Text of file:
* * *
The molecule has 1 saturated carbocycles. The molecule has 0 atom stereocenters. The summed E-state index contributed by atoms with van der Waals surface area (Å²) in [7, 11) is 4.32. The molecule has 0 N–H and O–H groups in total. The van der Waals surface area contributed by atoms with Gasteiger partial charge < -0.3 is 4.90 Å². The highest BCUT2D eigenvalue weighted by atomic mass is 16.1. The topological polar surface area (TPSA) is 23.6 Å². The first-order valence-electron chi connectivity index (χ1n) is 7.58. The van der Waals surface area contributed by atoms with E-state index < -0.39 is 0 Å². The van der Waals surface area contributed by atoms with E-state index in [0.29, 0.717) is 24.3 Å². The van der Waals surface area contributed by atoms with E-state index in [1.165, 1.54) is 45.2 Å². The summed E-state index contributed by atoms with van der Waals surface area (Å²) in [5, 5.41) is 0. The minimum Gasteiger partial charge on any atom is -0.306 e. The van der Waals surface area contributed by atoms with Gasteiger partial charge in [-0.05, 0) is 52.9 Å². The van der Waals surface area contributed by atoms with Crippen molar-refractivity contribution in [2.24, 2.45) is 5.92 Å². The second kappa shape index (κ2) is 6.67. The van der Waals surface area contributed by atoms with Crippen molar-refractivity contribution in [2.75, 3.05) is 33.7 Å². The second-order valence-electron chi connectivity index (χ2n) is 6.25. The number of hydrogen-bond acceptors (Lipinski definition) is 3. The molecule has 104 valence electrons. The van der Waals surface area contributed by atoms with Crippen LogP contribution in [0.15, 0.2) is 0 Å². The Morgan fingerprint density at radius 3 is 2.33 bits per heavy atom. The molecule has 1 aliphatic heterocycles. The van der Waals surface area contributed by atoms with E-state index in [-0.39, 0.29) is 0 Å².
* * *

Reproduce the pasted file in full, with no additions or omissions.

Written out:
The molecule has 1 saturated carbocycles. The molecule has 0 atom stereocenters. The summed E-state index contributed by atoms with van der Waals surface area (Å²) in [7, 11) is 4.32. The molecule has 0 N–H and O–H groups in total. The van der Waals surface area contributed by atoms with Gasteiger partial charge < -0.3 is 4.90 Å². The highest BCUT2D eigenvalue weighted by atomic mass is 16.1. The topological polar surface area (TPSA) is 23.6 Å². The first-order valence-electron chi connectivity index (χ1n) is 7.58. The van der Waals surface area contributed by atoms with E-state index < -0.39 is 0 Å². The van der Waals surface area contributed by atoms with E-state index in [0.29, 0.717) is 24.3 Å². The van der Waals surface area contributed by atoms with E-state index in [1.165, 1.54) is 45.2 Å². The summed E-state index contributed by atoms with van der Waals surface area (Å²) in [5, 5.41) is 0. The minimum Gasteiger partial charge on any atom is -0.306 e. The van der Waals surface area contributed by atoms with Gasteiger partial charge in [-0.05, 0) is 52.9 Å². The van der Waals surface area contributed by atoms with Crippen molar-refractivity contribution in [2.24, 2.45) is 5.92 Å². The second kappa shape index (κ2) is 6.67. The van der Waals surface area contributed by atoms with Crippen molar-refractivity contribution in [2.75, 3.05) is 33.7 Å². The second-order valence-electron chi connectivity index (χ2n) is 6.25. The number of hydrogen-bond acceptors (Lipinski definition) is 3. The molecule has 104 valence electrons. The van der Waals surface area contributed by atoms with Crippen LogP contribution in [0.15, 0.2) is 0 Å². The Morgan fingerprint density at radius 3 is 2.33 bits per heavy atom. The molecule has 1 aliphatic heterocycles. The van der Waals surface area contributed by atoms with E-state index in [-0.39, 0.29) is 0 Å².